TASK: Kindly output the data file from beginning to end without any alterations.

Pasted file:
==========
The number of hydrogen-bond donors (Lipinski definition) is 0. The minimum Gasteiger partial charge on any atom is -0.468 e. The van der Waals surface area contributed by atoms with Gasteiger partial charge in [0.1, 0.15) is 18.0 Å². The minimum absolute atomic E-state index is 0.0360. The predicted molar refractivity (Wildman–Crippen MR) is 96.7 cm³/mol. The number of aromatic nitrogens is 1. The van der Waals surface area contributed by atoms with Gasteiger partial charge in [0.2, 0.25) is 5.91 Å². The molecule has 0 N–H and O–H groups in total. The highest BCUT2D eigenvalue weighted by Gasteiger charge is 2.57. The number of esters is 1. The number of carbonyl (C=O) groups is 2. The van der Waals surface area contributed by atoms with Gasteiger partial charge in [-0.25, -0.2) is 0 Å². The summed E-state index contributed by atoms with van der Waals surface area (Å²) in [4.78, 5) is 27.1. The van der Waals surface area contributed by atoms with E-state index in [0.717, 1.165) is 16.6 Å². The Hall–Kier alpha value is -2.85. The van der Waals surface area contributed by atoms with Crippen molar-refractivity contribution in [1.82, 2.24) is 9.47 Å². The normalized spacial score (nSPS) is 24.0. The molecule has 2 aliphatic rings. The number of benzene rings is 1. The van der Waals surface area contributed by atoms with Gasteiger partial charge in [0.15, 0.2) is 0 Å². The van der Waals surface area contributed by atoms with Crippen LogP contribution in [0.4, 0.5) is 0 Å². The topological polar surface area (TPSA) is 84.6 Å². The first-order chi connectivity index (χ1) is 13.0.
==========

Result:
The number of hydrogen-bond donors (Lipinski definition) is 0. The minimum Gasteiger partial charge on any atom is -0.468 e. The van der Waals surface area contributed by atoms with Gasteiger partial charge in [0.1, 0.15) is 18.0 Å². The minimum absolute atomic E-state index is 0.0360. The predicted molar refractivity (Wildman–Crippen MR) is 96.7 cm³/mol. The number of aromatic nitrogens is 1. The van der Waals surface area contributed by atoms with Gasteiger partial charge in [0.2, 0.25) is 5.91 Å². The molecule has 0 N–H and O–H groups in total. The highest BCUT2D eigenvalue weighted by Gasteiger charge is 2.57. The number of esters is 1. The number of carbonyl (C=O) groups is 2. The van der Waals surface area contributed by atoms with Gasteiger partial charge in [-0.25, -0.2) is 0 Å². The summed E-state index contributed by atoms with van der Waals surface area (Å²) in [4.78, 5) is 27.1. The van der Waals surface area contributed by atoms with E-state index in [0.717, 1.165) is 16.6 Å². The Hall–Kier alpha value is -2.85. The van der Waals surface area contributed by atoms with Crippen molar-refractivity contribution in [1.82, 2.24) is 9.47 Å². The normalized spacial score (nSPS) is 24.0. The molecule has 2 aliphatic rings. The number of benzene rings is 1. The van der Waals surface area contributed by atoms with Gasteiger partial charge in [0.15, 0.2) is 0 Å². The van der Waals surface area contributed by atoms with Crippen LogP contribution in [0.4, 0.5) is 0 Å². The topological polar surface area (TPSA) is 84.6 Å². The first-order chi connectivity index (χ1) is 13.0.